Urban slums and their implications for national fertility rate


With the expected increase in world population by one billion people in just over a decade, governments in less developed countries are faced with the challenge of having to accommodate the majority of this future population growth. This is of concern since many of these countries currently face various social, economic and infrastructural challenges that impede their ability to adequately accommodate this increase in people. One such challenge is how to deal with the current issue of their large and youthful populations, many of which are located in slums in large cities. A large youthful population presents many opportunities for stimulating economic growth, and for building a more civil and educated community. However, as can be seen in the context of developing countries, especially those in Sub-Saharan Africa, wrestling with this problem continues
to be an ongoing challenge.

A related issue to population growth is that of high fertility rates in less developed countries. While many such countries have made remarkable strides in order to reduce fertility rates, for some countries, progress has been slow. For other countries, for example, those within the MENA and SSA developing regions, substantial progress has been made towards
reducing fertility rates; however fertility rates in these regions still
continue to be among the highest in the world. Developing regions have much larger slum populations compared to developed regions. This is in part owing to the failure of governments in these regions to adequately meet the demands (e.g., housing and jobs) of their growing population. As a result, existing slums expand and new slums emerge in order to informally accommodate the needs of this growing population. Given the typically high fertility rates in slum communities and the larger presence of slums in
less developed countries that are currently facing the most pressing population growth and fertility issues, this study hypothesized that slums are in part responsible for fertility rates variations amongst less developed countries.

Analyzing data from a sample of 72 countries in the developing world, our results support the prior hypothesis that slums affect countries’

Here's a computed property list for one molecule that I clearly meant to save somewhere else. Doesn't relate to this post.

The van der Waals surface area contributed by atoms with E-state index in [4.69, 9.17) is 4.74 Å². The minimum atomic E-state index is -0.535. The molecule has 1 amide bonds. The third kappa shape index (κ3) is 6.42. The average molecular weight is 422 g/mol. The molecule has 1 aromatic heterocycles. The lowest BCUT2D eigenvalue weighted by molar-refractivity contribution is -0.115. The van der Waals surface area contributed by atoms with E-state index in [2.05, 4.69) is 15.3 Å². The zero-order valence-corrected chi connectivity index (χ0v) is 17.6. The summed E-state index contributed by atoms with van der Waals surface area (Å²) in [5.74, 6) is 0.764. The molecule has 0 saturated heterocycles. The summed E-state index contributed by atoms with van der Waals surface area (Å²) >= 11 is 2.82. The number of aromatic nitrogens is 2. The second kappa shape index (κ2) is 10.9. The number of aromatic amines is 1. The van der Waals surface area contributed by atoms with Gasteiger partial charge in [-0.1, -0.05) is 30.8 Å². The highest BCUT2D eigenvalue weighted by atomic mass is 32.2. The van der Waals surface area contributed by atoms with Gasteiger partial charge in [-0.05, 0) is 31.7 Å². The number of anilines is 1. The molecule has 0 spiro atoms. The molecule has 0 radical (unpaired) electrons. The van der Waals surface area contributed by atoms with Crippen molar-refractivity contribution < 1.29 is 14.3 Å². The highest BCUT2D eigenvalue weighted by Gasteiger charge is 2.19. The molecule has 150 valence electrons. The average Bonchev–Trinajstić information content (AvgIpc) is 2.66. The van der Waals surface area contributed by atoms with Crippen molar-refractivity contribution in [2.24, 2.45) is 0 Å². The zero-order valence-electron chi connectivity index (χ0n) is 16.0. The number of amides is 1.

fertility rates. More specifically, the results of this study showed that an
increase in the number of slum dwellers leads to a subsequent small increase in fertility rates. Additional drivers for fertility rates identified were contraceptive prevalence, female education, and infant mortality, all of which are consistent with the literature on fertility dynamics. For example, better-educated women are expected to be more knowledgeable on the use of contraceptive methods and ways of accessing them. These women may also favor fewer kids that can be well taken care of, compared to having large families where resources shared amongst family members may become stretched too thin. As a result, our analyses showed that an increase in female education reduces the instance of fertility rate. Further, while the results for contraceptive prevalence and female
education were consistent across all models derived in this study, the same was not true for infant mortality, with further research needed to examine why this had occurred.

In order to test the robustness of the slum measure, this study used two
measures of slum: (1) the urban slum population as a percentage of the total urban population, and (2) the urban slum population as a percentage of total population. The results of such analysis showed a similar small increase in fertility rate with the increase in the number of slum dwellers. Such empirical findings are important since they suggest that while the magnitude of slums’ impact in affecting countries’ fertility rates may be small, with the increased  growth of these communities, this impact may become magnified in the future due to the multiplier effect. Thus, in order to adequately address the fertility rate issues that less developing countries are experiencing, governments in these countries should take a more active role in better managing their slum populations.

Reference: Hassan, S.M., and Mahabir, R.S. (2018). Urban slums and fertility rate differentials. Population Review, 57(2):47-74.

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Author: Sherif M. Hassan

Sherif Maher Hassan is a member of the academic council of M&S Research Hub (www.ms-researchhub.com), he has been a research affiliate at the Global Labor Network (GLO) since 2017, a research associate at the Economic Research Forum (ERF) since 2018, a member in the Eurasia Business and Economics Society (EBES) and International Institute of Social and Economic Sciences (IISEC). His current research focuses in general on development economics, particulary political economy, demographic changes, migration and fertility behavior. He holds a Ph.D. in Economics from Philipps University of Marburg, an MA in Economics and political science from the same university and a joint MSc in Economics from Suez Canal and Cairo Universities.

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